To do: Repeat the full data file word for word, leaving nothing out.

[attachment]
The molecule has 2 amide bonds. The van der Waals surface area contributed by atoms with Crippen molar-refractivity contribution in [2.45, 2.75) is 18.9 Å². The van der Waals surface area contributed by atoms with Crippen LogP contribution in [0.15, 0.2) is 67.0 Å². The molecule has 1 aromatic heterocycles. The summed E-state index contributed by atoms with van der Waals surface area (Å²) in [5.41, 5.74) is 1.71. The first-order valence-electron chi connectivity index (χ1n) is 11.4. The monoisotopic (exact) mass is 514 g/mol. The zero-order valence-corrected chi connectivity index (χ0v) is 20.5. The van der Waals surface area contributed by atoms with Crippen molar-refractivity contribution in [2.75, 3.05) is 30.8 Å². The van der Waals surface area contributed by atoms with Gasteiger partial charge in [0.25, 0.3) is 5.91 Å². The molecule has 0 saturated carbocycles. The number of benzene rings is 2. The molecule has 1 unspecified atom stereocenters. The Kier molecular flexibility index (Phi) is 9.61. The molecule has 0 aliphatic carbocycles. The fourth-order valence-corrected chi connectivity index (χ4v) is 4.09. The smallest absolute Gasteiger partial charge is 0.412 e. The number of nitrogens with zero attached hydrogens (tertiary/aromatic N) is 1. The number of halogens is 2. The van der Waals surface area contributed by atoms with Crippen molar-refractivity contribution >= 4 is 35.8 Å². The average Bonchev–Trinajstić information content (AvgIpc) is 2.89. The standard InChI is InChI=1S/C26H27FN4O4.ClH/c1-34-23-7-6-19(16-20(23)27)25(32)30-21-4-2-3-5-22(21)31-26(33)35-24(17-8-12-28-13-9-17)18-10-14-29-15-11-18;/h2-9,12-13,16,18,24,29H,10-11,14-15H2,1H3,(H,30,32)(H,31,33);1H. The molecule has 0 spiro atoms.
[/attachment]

The molecule has 2 amide bonds. The van der Waals surface area contributed by atoms with Crippen molar-refractivity contribution in [2.45, 2.75) is 18.9 Å². The van der Waals surface area contributed by atoms with Crippen LogP contribution in [0.15, 0.2) is 67.0 Å². The molecule has 1 aromatic heterocycles. The summed E-state index contributed by atoms with van der Waals surface area (Å²) in [5.41, 5.74) is 1.71. The first-order valence-electron chi connectivity index (χ1n) is 11.4. The monoisotopic (exact) mass is 514 g/mol. The zero-order valence-corrected chi connectivity index (χ0v) is 20.5. The van der Waals surface area contributed by atoms with Crippen molar-refractivity contribution in [2.75, 3.05) is 30.8 Å². The van der Waals surface area contributed by atoms with Gasteiger partial charge in [0.25, 0.3) is 5.91 Å². The molecule has 0 saturated carbocycles. The number of benzene rings is 2. The molecule has 1 unspecified atom stereocenters. The Kier molecular flexibility index (Phi) is 9.61. The molecule has 0 aliphatic carbocycles. The fourth-order valence-corrected chi connectivity index (χ4v) is 4.09. The smallest absolute Gasteiger partial charge is 0.412 e. The number of nitrogens with zero attached hydrogens (tertiary/aromatic N) is 1. The number of halogens is 2. The van der Waals surface area contributed by atoms with Crippen molar-refractivity contribution >= 4 is 35.8 Å². The average Bonchev–Trinajstić information content (AvgIpc) is 2.89. The standard InChI is InChI=1S/C26H27FN4O4.ClH/c1-34-23-7-6-19(16-20(23)27)25(32)30-21-4-2-3-5-22(21)31-26(33)35-24(17-8-12-28-13-9-17)18-10-14-29-15-11-18;/h2-9,12-13,16,18,24,29H,10-11,14-15H2,1H3,(H,30,32)(H,31,33);1H. The molecule has 0 spiro atoms.